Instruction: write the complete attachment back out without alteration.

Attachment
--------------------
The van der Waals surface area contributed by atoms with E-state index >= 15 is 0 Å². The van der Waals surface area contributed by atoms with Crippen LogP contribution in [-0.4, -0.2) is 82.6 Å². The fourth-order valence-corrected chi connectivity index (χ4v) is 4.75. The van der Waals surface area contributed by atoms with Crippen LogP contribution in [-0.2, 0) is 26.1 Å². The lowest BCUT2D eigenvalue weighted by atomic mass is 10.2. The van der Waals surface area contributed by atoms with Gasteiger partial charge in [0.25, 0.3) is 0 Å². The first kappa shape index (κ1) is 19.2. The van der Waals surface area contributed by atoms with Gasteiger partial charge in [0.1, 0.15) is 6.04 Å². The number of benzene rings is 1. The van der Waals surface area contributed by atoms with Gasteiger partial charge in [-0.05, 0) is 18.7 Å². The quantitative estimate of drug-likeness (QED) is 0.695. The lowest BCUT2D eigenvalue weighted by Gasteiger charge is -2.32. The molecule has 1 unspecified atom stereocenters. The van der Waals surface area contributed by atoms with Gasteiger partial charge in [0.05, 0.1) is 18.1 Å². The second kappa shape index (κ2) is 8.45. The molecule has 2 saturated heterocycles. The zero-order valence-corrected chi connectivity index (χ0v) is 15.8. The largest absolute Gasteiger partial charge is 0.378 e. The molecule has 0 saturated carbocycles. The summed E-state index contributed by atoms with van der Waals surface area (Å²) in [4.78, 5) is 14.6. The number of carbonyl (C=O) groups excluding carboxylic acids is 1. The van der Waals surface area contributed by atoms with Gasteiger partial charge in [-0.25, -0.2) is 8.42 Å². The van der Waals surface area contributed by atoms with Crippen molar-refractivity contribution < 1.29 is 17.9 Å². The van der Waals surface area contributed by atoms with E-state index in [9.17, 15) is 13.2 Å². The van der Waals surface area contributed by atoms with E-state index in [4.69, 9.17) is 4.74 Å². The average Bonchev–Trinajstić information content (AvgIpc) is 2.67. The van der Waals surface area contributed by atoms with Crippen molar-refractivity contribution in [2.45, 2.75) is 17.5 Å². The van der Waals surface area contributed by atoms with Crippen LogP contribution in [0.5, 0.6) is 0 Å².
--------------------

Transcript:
The van der Waals surface area contributed by atoms with E-state index >= 15 is 0 Å². The van der Waals surface area contributed by atoms with Crippen LogP contribution in [-0.4, -0.2) is 82.6 Å². The fourth-order valence-corrected chi connectivity index (χ4v) is 4.75. The van der Waals surface area contributed by atoms with Crippen LogP contribution in [-0.2, 0) is 26.1 Å². The lowest BCUT2D eigenvalue weighted by atomic mass is 10.2. The van der Waals surface area contributed by atoms with Gasteiger partial charge in [0.25, 0.3) is 0 Å². The first kappa shape index (κ1) is 19.2. The van der Waals surface area contributed by atoms with Gasteiger partial charge in [0.1, 0.15) is 6.04 Å². The number of benzene rings is 1. The van der Waals surface area contributed by atoms with Gasteiger partial charge in [-0.05, 0) is 18.7 Å². The quantitative estimate of drug-likeness (QED) is 0.695. The lowest BCUT2D eigenvalue weighted by Gasteiger charge is -2.32. The molecule has 1 unspecified atom stereocenters. The van der Waals surface area contributed by atoms with Gasteiger partial charge in [0.05, 0.1) is 18.1 Å². The second kappa shape index (κ2) is 8.45. The molecule has 2 saturated heterocycles. The zero-order valence-corrected chi connectivity index (χ0v) is 15.8. The largest absolute Gasteiger partial charge is 0.378 e. The molecule has 0 saturated carbocycles. The summed E-state index contributed by atoms with van der Waals surface area (Å²) in [4.78, 5) is 14.6. The number of carbonyl (C=O) groups excluding carboxylic acids is 1. The van der Waals surface area contributed by atoms with Gasteiger partial charge in [-0.25, -0.2) is 8.42 Å². The van der Waals surface area contributed by atoms with Crippen molar-refractivity contribution < 1.29 is 17.9 Å². The van der Waals surface area contributed by atoms with E-state index in [9.17, 15) is 13.2 Å². The van der Waals surface area contributed by atoms with E-state index in [4.69, 9.17) is 4.74 Å². The average Bonchev–Trinajstić information content (AvgIpc) is 2.67. The van der Waals surface area contributed by atoms with Crippen molar-refractivity contribution in [2.45, 2.75) is 17.5 Å². The van der Waals surface area contributed by atoms with Crippen LogP contribution in [0.5, 0.6) is 0 Å².